The First and Further Year Experience (FFYE) program represents a sustained institution-wide approach to building an engaged academic and professional community that works together to enhance the student experience. This practice builds on annual grants that provide resourcing for academics to try new learning and teaching activities, which they evaluate and embed to create sustainable practice change. Many grant holders present their evidence at the FFYE forums, inspiring others to make positive changes in their practice.  

Subject coordinators of core (non-elective) subjects are now invited to apply for 2024 FFYE grants. 

The focus of 2024 grant round is to implement an intentional curriculum design practice for a more inclusive learning environment that not only enhances student engagement in your subject/course, but also helps students achieve their academic and personal goals. 

We know the volatile context over the past five years has affected student engagement in ways we are still trying to understand and respond to – including those coming in from the many diverse pathways.

This includes how students are ‘showing up’ in their classes, their expectations of the higher education experience, how they are approaching their learning, and the forms of support they need. Understanding and finding ways to respond to the complexities of students’ lives and their preferences for engagement post-COVID is critical if we are to meet the demands of the Australian Universities Accord and the imperative for widening participation to more diverse groups of students. This requires us to take a reflexive approach and challenge our own assumptions about our students. It is also likely to involve changing our practices so we can find more flexible, accessible and supportive designs for learning to engage students into the future.  

We are inviting grants that seek to address observed changes in student engagement with their learning through an intentional curriculum design practice. Grant proposals needs to draw on at least one principle of Transition Pedagogy, with reference to inclusive practice underpinning Universal Design for Learning (UDL) and/or the UTS Student Experience Framework. 

Transition Pedagogy 

Grant proposals needs to draw on at least one principle of Sally Kift’s Transition Pedagogy, with reference to inclusive practice underpinning Universal Design for Learning (UDL) and/or the UTS Student Experience Framework.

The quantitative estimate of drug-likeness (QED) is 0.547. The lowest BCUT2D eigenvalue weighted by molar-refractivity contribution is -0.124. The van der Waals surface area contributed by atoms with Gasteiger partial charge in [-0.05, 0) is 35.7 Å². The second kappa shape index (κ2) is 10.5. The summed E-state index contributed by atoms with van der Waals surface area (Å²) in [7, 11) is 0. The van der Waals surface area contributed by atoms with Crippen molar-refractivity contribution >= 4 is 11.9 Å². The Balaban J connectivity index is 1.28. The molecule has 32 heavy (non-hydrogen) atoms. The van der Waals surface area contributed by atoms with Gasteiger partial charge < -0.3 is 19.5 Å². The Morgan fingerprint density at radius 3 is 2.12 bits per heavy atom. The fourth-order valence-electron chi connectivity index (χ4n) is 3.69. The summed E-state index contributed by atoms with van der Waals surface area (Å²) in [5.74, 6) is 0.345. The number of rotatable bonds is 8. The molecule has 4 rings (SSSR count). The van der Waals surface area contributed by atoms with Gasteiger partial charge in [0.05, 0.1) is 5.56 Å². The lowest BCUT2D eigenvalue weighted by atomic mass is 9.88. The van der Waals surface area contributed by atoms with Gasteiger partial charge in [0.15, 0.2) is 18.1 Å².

See the First-year transition: following the 6 first-year curriculum principles blog for examples of UTS practice of Transition Pedagogy. More UTS examples can be found in our series on the six first-year curriculum principles of Transition Pedagogy:

  1. Transition 
  2. Diversity 
  3. Design 
  4. Engagement 
  5. Assessment 
  6. Evaluation and monitoring

Universal Design for Learning (UDL) 

Universal Design for Learning (UDL) is an approach to teaching and learning that aims to provide equal opportunities for all students, regardless of their abilities, backgrounds, or preferences. There is no one-size-fits-all solution for education and that different learners have different needs and strengths. UDL helps educators design flexible and accessible learning environments enabling more engaging and effective learning experiences for everyone.

The Student Experience Framework  

In 2024, the renewed model for the Student Experience Framework has placed Academic Engagement as directly supporting Student Success, sustained by the three foundational elements of Wellbeing, Belonging and Partnerships.   

This framework recognises that all aspects of the student journey matter, from critical first encounters to graduation and the transition to becoming UTS Alumni. It places student success at the centre, focusing on both academic and personal success, framed by four intersecting themes – Engagement, Belonging, Wellbeing and Partnerships/Relationships (particularly student partnerships). 

Other requirements 

In addition to the above requirements, projects will be also assessed on the following criteria: 

  • Reference to two relevant research or T&L articles to inform your design ideas (not those given in this blog).
  • Potential impact on student transition and the student experience for all students, particularly those from equity cohorts.
  • Demonstration of a programmatic approach (whole of course) to enhance students’ success.
  • Capacity for outcomes to become embedded and sustained without ongoing funding.

How to apply

Further information about the 2024 FFYE grants can be found on the SharePoint site.

  1. Download and complete a copy of the Application template.
  2. Ensure that the file has been signed.   
  3. Save your application using following naming convention: Surname of Project Lead_Faculty (eg Jones_DAB.docx; Smith_FASS.docx).
  4. Send your completed application to and cc in (FFYE Program Coordinator) by 20 June 2024


To get ideas from our past grant projects, take a look at our post introducing the FFYE grants for 2023.

We also recently ran an information session on applying for FFYE grants, which has been recorded and can be viewed in 6 videos:

  1. Introduction
  2. Case studies of previous grants: examples, motivation and outcomes
  3. Sharepoint site and key links
  4. How past grant holders applied Transition Pedagogy
  5. Analysis of the application template
  6. Q&A

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